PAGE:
I believe that the consequences of slavery are well known and have chosen not to seek to identify them in this communication to you. I know that the United Kingdom’s economic position is not as “strong” as it previously was. However, its very foundations were built on the backs of slaves and the horrific system designed and sustained by slave masters, British institutions, and others.

Seeking to right the wrongs of this system, for both those considered inferior and those considered superior, is long overdue.

I ask that addressing the world on the slave trade, what you will do and propose to be done, be one of the priorities in your new role as King. I recognize that this is one of the more complex and sensitive issues of your reign and that what you communicate can have significant consequences for the Monarchy, the United Kingdom, and all who have been impacted by the trade.

However, doing what is right should never be held ransom by complexity.

I hope and pray that God will grant you wisdom, strength, and courage and that you will seek and be able to access these as you speak to the world on your view on slavery, its impact, and what you will do and believe should be done by others.

We, descendants of slaves, look forward to hearing from you.

Thanks for your time and consideration.

May God bless you!-

A Caribbean Resident Of African Descent

And Slavery Still Exists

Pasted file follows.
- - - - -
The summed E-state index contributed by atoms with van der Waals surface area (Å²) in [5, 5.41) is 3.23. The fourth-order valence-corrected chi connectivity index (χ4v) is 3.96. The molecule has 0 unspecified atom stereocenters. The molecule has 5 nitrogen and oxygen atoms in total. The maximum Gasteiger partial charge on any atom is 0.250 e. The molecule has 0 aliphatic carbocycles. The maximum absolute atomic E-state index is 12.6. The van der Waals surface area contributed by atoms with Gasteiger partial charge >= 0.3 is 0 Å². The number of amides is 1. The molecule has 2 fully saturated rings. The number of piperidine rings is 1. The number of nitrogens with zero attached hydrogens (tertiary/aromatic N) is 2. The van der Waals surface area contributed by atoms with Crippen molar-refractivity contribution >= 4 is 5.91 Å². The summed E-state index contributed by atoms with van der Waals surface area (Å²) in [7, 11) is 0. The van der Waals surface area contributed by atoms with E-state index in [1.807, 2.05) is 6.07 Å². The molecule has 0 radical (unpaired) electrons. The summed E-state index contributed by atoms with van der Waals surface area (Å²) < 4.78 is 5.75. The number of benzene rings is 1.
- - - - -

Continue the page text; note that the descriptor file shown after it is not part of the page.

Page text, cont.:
Illegal slavery persists to this day. Children are kidnaped all over the world and forced into slavery. Developed democratic countries, including Europe and the United States of America, still sanction involuntary prison labour. In the USA slavery is enshrined in the constitution, allowing some states to put prisoners to work on construction projects and commercial works.

Modern American Penal Slavery

USA penal Slavery

Source https://www.theatlantic.com/business/archive/2015/09/prison-labor-in-america/406177/

The United States 13th Amendment stipulates that slavery and involuntary servitude may be permitted as a punishment for crime.  It stands intact in 2022, although petitions are underway to abolish it.  Penal slavery is a popular alternative to outsourcing work to low-wage countries. From the 1990s and 2000s, companies such as Whole Foods, McDonald’s, Target, IBM, Texas Instruments, Boeing, Nordstrom, Intel, Wal-Mart, Victoria’s Secret, Aramark, AT&T, BP, Starbucks, Microsoft, Nike, Honda, Macy’s and Sprint and others actively participated in prison in-sourcing.[11]

Some 60% of US prisoners work while incarcerated. It is thought that USA penal labor helps mitigate risk by providing inmates with training and work experience. Research shows that prisoners who participate are less likely to be re-imprisoned up to 12 years after release.[3] Most prisoners want to work.[4] However, some prison labor is involuntary, with noncompliance punished by solitary confinement.

Learn More With – Rogues in Paradise

The history of the Barbados people, from street vendors to legends: The sung and unsung everyday heroes who have made Barbados what it is. The book tells the struggles and successes of the people who endured slavery in the first British slave society and celebrates the character that is uniquely Bajan.

 

the book